micah holmquist's irregular thoughts and links

Welcome to the musings and notes of a Cadillac, Michigan based writer named Micah Holmquist, who is bothered by his own sarcasm.

Please send him email at micahth@chartermi.net.

Holmquist's full archives are listed here.

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Sites Holmquist trys, and often fails, to go no more than a couple of days without visiting (some of which Holmquist regularly swipes links from without attribution)

Aljazeera.Net English
AlterNet (War on Iraq)
Alternative Press Review
Always Low Prices -- Always
Another Irani online
antiwar.com (blog)
Asia Times Online
Axis of Logic
Baghdad Burning (riverbend)
BBC News
blogdex.net ("track this weblog")
The Christian Science Monitor (Daily Update)
Common Dreams
Daily Rotten
Democracy Now
The Drudge Report
Eat the Press (Harry Shearer, The Huffington Post)
Empire Notes (Rahul Mahajan)
frontpagemag.com (HorowitzWatch)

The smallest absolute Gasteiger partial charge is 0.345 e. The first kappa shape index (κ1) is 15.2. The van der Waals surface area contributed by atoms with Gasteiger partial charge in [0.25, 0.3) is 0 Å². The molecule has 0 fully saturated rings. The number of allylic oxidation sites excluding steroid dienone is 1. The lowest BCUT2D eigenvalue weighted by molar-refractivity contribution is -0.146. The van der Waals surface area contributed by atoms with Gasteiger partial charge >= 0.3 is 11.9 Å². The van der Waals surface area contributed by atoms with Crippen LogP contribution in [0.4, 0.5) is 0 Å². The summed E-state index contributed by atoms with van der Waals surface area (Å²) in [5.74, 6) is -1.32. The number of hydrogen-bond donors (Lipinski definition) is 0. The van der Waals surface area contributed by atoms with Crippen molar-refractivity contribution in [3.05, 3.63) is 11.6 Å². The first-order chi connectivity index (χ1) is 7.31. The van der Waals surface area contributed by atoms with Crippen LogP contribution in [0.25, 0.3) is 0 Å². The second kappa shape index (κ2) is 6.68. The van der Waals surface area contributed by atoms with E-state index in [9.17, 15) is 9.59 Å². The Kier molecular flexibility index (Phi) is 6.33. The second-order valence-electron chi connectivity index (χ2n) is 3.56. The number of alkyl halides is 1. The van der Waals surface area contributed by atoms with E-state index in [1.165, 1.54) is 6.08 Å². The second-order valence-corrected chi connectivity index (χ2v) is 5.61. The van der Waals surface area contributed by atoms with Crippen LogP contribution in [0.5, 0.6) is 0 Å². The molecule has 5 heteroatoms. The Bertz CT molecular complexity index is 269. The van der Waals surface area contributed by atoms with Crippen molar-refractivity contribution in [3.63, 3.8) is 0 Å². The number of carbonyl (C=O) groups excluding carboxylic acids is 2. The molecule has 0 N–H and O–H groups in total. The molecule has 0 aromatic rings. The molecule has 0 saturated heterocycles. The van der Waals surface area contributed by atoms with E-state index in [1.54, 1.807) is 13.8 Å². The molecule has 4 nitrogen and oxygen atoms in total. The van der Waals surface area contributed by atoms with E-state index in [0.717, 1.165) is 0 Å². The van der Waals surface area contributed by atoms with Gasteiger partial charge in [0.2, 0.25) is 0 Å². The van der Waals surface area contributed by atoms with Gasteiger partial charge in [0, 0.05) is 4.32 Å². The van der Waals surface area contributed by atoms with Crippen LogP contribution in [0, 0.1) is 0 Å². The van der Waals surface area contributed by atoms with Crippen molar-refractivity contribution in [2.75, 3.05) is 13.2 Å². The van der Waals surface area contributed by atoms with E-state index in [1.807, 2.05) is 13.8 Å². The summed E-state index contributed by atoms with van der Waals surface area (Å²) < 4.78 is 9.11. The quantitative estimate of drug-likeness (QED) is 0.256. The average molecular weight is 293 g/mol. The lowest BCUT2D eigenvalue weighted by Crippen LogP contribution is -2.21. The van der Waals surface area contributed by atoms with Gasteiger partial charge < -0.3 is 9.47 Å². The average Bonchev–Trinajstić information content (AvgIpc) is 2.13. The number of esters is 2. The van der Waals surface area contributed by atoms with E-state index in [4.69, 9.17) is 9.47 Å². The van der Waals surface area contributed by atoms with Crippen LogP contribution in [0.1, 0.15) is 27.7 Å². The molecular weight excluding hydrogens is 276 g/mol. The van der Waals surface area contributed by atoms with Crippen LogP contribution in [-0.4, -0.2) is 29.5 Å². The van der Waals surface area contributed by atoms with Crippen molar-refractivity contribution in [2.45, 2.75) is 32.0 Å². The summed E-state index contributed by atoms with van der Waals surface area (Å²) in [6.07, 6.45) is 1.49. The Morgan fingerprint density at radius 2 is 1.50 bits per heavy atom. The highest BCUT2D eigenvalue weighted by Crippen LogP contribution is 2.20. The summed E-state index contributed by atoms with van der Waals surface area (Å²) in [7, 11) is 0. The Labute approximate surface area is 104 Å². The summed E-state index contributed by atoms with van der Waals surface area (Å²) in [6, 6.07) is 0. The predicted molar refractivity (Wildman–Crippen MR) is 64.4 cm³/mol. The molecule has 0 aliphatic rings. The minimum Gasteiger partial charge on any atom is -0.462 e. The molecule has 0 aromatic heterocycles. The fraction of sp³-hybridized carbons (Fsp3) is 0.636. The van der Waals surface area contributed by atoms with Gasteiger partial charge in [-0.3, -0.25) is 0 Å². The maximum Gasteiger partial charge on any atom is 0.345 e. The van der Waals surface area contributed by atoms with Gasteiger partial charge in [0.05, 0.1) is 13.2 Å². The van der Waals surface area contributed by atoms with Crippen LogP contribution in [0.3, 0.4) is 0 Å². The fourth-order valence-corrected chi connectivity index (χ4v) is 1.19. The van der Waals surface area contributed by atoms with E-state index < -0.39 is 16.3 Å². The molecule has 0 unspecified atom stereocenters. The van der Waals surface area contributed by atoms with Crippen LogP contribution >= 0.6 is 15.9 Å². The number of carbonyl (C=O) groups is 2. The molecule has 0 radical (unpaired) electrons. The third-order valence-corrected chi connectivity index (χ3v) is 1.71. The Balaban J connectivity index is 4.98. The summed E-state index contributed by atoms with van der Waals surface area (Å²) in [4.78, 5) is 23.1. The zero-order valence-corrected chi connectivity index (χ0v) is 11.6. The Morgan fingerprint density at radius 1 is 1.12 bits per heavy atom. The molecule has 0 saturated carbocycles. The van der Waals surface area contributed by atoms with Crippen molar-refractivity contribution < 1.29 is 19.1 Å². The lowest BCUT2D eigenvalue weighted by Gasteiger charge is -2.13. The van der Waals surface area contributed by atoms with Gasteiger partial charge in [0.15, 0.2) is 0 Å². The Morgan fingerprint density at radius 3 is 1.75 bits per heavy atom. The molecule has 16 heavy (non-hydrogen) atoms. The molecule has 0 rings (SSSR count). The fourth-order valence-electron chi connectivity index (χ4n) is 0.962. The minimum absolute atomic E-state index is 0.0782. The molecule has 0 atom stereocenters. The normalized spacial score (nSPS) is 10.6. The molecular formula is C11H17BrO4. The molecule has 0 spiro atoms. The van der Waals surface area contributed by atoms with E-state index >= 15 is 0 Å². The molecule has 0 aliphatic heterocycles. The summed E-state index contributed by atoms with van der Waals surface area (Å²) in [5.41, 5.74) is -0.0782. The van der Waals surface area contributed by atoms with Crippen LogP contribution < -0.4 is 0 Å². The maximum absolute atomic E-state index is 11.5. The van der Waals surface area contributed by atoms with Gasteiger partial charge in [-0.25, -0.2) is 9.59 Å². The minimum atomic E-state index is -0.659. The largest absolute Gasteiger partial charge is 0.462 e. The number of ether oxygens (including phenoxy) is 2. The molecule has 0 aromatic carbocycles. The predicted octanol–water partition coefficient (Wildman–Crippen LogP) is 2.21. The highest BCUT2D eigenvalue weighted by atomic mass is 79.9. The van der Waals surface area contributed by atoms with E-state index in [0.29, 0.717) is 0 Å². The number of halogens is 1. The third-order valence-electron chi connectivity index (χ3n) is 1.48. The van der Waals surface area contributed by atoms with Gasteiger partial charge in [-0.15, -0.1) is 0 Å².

Guardian Unlimited
The Independent
Information Clearing House
Informed Comment (Juan Cole)
Iranians for Peace

Iraq Dispatches (Dahr Jamail)
Iraqi Democrats Against Occupation
Iraq Occupation and Resistance Report (Psychoanalysts for Peace and Justice)
Mr. Show and Other Comedy
The Narco News Bulletin (blog)
The New York Times
Occupation Watch
Political Theory Daily Review
Press Action
Project Syndicate
Raed in the Middle (Raed Jarrar)
The Simpsons Archive
Simpsons Collector Sector
Technorati ("search for mth.blogspot.com")
United States Central Command
U.S. Embassy Baghdad, Iraq
War Report (Project on Defense Alternatives)
The Washington Post
Wildfire (Jo Wilding)
wood s lot
www.mnftiu.cc (David Rees)

Blogs that for one reason or another Holmquist would like to read on at least something of a regular basis (always in development)

Thivai Abhor
As'ad AbuKhalil
Ken Adrian
Christopher Allbritton
Douglas Anders
Mark W. Anderson
Aziz Ansari
Atomic Archive
James Benjamin
Elton Beard
Charlie Bertsch
alister black
Blame India Watch
Blog Left: Critical Interventions Warblog / war blog
Igor Boog
Martin Butler
Chris Campbell
James M. Capozzola
Avedon Carol
Elaine Cassel
cats blog
Jeff Chang
Margaret Cho
Citizens Of Upright Moral Character
Louis CK
Les Dabney
Natalie Davis
Scoobie Davis
The Day Job
Jodi Dean
Dominic Duval
Steve Earle
Daniel Ellsberg
Tom Engelhardt
Lisa English
Barbara Flaska
Brian Flemming
Joe Foster
Yoshie Furuhashi
Al Giordano
Rob Goodspeed
Grand Puba
Guardian Unlimited Weblog
Pete Guither
The Hairy Eyeball
Ray Hanania
Mark Hand